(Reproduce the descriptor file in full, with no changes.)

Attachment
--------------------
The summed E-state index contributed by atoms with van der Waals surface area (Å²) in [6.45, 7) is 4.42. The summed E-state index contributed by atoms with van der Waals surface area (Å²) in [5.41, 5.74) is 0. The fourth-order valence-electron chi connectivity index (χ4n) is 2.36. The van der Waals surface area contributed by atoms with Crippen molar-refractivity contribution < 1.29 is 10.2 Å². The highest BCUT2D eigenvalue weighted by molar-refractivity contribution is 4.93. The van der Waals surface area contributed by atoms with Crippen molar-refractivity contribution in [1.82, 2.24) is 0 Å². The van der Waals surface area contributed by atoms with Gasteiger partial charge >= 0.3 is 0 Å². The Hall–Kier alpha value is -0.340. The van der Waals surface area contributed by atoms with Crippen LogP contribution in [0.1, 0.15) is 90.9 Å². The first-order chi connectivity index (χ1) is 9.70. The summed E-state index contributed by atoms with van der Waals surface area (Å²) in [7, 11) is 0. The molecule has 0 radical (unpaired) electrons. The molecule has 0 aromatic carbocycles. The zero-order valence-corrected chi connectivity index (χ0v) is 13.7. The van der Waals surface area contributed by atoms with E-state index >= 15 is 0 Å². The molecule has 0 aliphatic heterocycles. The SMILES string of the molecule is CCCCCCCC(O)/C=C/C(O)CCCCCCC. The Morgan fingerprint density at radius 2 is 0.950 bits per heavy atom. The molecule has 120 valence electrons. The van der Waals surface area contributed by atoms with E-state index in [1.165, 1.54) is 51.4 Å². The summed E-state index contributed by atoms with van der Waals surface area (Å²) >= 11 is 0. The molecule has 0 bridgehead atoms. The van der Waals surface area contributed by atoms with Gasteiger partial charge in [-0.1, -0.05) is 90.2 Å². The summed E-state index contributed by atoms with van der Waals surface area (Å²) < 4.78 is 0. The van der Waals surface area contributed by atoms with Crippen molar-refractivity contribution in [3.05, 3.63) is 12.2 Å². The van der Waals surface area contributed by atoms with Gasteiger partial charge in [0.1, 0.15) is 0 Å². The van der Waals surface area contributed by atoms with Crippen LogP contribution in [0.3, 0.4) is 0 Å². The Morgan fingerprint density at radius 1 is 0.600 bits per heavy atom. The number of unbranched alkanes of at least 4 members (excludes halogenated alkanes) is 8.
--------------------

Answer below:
The summed E-state index contributed by atoms with van der Waals surface area (Å²) in [6.45, 7) is 4.42. The summed E-state index contributed by atoms with van der Waals surface area (Å²) in [5.41, 5.74) is 0. The fourth-order valence-electron chi connectivity index (χ4n) is 2.36. The van der Waals surface area contributed by atoms with Crippen molar-refractivity contribution < 1.29 is 10.2 Å². The highest BCUT2D eigenvalue weighted by molar-refractivity contribution is 4.93. The van der Waals surface area contributed by atoms with Crippen molar-refractivity contribution in [1.82, 2.24) is 0 Å². The van der Waals surface area contributed by atoms with Gasteiger partial charge >= 0.3 is 0 Å². The Hall–Kier alpha value is -0.340. The van der Waals surface area contributed by atoms with Crippen LogP contribution in [0.1, 0.15) is 90.9 Å². The first-order chi connectivity index (χ1) is 9.70. The summed E-state index contributed by atoms with van der Waals surface area (Å²) in [7, 11) is 0. The molecule has 0 radical (unpaired) electrons. The molecule has 0 aromatic carbocycles. The zero-order valence-corrected chi connectivity index (χ0v) is 13.7. The van der Waals surface area contributed by atoms with E-state index >= 15 is 0 Å². The molecule has 0 aliphatic heterocycles. The SMILES string of the molecule is CCCCCCCC(O)/C=C/C(O)CCCCCCC. The Morgan fingerprint density at radius 2 is 0.950 bits per heavy atom. The molecule has 120 valence electrons. The van der Waals surface area contributed by atoms with E-state index in [1.165, 1.54) is 51.4 Å². The summed E-state index contributed by atoms with van der Waals surface area (Å²) >= 11 is 0. The molecule has 0 bridgehead atoms. The van der Waals surface area contributed by atoms with Gasteiger partial charge in [-0.1, -0.05) is 90.2 Å². The summed E-state index contributed by atoms with van der Waals surface area (Å²) < 4.78 is 0. The van der Waals surface area contributed by atoms with Crippen molar-refractivity contribution in [3.05, 3.63) is 12.2 Å². The van der Waals surface area contributed by atoms with Gasteiger partial charge in [0.1, 0.15) is 0 Å². The van der Waals surface area contributed by atoms with Crippen LogP contribution in [0.3, 0.4) is 0 Å². The Morgan fingerprint density at radius 1 is 0.600 bits per heavy atom. The number of unbranched alkanes of at least 4 members (excludes halogenated alkanes) is 8.